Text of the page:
U.S. moving missile defense system to South Korea

U.S. military starts moving parts of THAAD anti-missile defense system to planned deployment site in South Korea.

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Ben Ariel,

Terminal High Altitude Area Defense (THAAD) interceptor
Terminal High Altitude Area Defense (THAAD) interceptor
Reuters

The U.S. military has started moving parts of the Terminal High Altitude Area Defense (THAAD) anti-missile defense system into a planned deployment site in South Korea, Reuters reported Tuesday, citing the South Korean Yonhap news agency.

The United States and South Korea agreed last year to deploy THAAD in response to the threat of missile launches by North Korea. China is against the move, saying it will do little to deter the North while destabilizing the regional security balance.

Trailer trucks carrying parts of the THAAD system entered the site on what had been a golf course in the county of Seongju in a southern region of South Korea, Yonhap news agency and YTN television reported.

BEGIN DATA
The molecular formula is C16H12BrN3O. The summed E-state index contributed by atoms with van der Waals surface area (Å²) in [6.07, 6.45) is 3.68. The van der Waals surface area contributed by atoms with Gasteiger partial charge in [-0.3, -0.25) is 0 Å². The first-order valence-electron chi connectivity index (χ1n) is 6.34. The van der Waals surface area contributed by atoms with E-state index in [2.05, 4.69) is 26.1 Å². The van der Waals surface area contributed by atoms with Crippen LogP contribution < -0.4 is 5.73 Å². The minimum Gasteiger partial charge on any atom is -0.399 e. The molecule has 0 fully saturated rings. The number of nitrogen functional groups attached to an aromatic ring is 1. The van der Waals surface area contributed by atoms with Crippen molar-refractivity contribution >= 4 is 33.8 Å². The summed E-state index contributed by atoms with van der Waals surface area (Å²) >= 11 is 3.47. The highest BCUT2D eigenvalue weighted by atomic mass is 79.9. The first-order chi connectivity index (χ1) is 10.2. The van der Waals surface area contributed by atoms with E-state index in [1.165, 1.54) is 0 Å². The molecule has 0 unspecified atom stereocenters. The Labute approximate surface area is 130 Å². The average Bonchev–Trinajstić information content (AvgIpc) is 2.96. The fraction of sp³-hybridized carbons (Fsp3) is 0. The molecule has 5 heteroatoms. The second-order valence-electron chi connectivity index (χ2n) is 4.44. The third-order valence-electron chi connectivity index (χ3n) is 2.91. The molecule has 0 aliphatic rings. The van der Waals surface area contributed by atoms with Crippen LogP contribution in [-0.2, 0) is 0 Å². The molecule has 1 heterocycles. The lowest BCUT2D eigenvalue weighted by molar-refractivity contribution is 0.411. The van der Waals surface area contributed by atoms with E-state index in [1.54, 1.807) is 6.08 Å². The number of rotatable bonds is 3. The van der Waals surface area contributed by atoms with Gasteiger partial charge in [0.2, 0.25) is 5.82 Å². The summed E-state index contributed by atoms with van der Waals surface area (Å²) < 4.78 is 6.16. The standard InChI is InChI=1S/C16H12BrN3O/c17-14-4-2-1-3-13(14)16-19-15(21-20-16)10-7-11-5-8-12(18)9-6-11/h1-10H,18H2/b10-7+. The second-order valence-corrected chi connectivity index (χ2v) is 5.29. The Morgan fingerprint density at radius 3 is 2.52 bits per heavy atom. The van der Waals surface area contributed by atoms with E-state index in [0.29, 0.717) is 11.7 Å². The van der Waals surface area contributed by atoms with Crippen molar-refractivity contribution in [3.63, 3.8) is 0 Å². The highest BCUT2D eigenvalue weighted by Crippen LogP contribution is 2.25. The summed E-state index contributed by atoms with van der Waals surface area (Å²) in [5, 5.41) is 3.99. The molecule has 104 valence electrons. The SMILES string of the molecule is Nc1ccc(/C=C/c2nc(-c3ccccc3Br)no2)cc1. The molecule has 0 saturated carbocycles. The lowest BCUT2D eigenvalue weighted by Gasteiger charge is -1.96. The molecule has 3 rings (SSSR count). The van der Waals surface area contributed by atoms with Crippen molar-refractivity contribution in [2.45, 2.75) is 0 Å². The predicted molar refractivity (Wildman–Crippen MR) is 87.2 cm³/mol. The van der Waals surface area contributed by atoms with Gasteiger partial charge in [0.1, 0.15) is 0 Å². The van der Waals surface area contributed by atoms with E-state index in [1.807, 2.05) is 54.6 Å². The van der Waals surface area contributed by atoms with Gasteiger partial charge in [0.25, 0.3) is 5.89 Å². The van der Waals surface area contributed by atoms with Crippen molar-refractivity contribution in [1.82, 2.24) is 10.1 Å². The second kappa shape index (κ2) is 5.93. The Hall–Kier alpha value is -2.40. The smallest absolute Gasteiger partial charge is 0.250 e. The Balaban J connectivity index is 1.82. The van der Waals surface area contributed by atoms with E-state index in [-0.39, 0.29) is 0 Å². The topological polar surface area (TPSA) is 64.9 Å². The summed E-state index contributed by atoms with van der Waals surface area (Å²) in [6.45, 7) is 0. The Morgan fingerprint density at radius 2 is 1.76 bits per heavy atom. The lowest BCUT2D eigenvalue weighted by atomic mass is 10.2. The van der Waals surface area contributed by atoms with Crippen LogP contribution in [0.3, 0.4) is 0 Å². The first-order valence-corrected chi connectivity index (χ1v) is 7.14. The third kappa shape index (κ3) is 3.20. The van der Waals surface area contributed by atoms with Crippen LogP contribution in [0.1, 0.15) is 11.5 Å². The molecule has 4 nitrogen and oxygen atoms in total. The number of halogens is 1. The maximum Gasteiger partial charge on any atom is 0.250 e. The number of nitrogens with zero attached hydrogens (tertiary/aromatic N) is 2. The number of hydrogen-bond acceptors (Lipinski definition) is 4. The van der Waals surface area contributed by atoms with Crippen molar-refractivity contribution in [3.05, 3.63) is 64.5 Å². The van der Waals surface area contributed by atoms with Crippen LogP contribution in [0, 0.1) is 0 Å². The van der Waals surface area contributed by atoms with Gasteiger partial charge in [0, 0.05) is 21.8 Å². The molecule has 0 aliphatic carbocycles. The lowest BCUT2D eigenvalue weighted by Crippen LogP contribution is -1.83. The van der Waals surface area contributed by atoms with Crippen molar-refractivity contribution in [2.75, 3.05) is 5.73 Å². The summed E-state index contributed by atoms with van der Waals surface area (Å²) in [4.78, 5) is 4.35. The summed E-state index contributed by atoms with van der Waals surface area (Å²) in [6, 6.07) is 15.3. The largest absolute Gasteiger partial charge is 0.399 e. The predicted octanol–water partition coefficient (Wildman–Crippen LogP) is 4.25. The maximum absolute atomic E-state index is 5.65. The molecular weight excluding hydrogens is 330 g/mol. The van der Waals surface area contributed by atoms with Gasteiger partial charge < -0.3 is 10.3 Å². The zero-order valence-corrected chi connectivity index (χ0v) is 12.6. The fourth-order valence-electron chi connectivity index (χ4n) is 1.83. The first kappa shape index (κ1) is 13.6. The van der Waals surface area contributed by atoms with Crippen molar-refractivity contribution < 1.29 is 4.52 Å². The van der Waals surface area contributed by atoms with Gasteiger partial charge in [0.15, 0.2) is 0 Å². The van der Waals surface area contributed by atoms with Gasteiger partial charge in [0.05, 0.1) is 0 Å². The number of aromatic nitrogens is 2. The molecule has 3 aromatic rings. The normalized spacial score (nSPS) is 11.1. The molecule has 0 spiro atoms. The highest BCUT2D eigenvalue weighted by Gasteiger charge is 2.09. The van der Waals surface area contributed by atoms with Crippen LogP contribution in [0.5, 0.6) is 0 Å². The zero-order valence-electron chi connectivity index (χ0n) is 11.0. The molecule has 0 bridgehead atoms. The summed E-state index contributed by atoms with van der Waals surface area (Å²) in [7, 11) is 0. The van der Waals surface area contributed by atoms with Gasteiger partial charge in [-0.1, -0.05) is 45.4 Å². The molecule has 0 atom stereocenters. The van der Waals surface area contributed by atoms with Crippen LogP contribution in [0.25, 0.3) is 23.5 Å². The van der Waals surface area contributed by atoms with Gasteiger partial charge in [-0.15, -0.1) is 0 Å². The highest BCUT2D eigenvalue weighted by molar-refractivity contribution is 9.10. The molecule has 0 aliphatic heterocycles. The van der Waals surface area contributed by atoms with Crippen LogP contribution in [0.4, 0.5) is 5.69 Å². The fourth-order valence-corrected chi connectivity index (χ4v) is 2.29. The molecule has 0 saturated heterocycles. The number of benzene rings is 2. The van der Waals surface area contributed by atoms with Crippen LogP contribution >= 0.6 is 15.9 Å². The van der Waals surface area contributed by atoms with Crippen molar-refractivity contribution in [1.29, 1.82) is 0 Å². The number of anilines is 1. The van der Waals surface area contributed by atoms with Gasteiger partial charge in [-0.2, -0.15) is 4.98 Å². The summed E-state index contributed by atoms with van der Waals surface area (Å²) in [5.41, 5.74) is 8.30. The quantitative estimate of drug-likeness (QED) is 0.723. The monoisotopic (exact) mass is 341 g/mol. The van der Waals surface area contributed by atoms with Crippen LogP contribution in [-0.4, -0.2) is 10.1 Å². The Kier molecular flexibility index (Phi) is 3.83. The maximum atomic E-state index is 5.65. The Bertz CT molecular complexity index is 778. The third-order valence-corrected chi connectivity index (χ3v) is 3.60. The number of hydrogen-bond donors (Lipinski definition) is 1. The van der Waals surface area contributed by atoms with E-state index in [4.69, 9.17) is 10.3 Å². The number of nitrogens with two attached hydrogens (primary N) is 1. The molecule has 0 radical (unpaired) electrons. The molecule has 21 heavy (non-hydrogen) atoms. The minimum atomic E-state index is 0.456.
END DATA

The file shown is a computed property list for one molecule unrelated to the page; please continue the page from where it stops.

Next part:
South Korean defense ministry officials and U.S. military officials could not immediately be reached for confirmation, according to Reuters.

The United States began moving the first elements of the advanced missile defense system into South Korea in early March after the North test-launched four ballistic missiles.

North Korea's military has in the past threatened a "physical response" if the United States and South Korea deploy the advanced missile defense system to the Korean peninsula.

North Korea has continued to conduct nuclear and missile tests in violation of UN Security Council sanctions.








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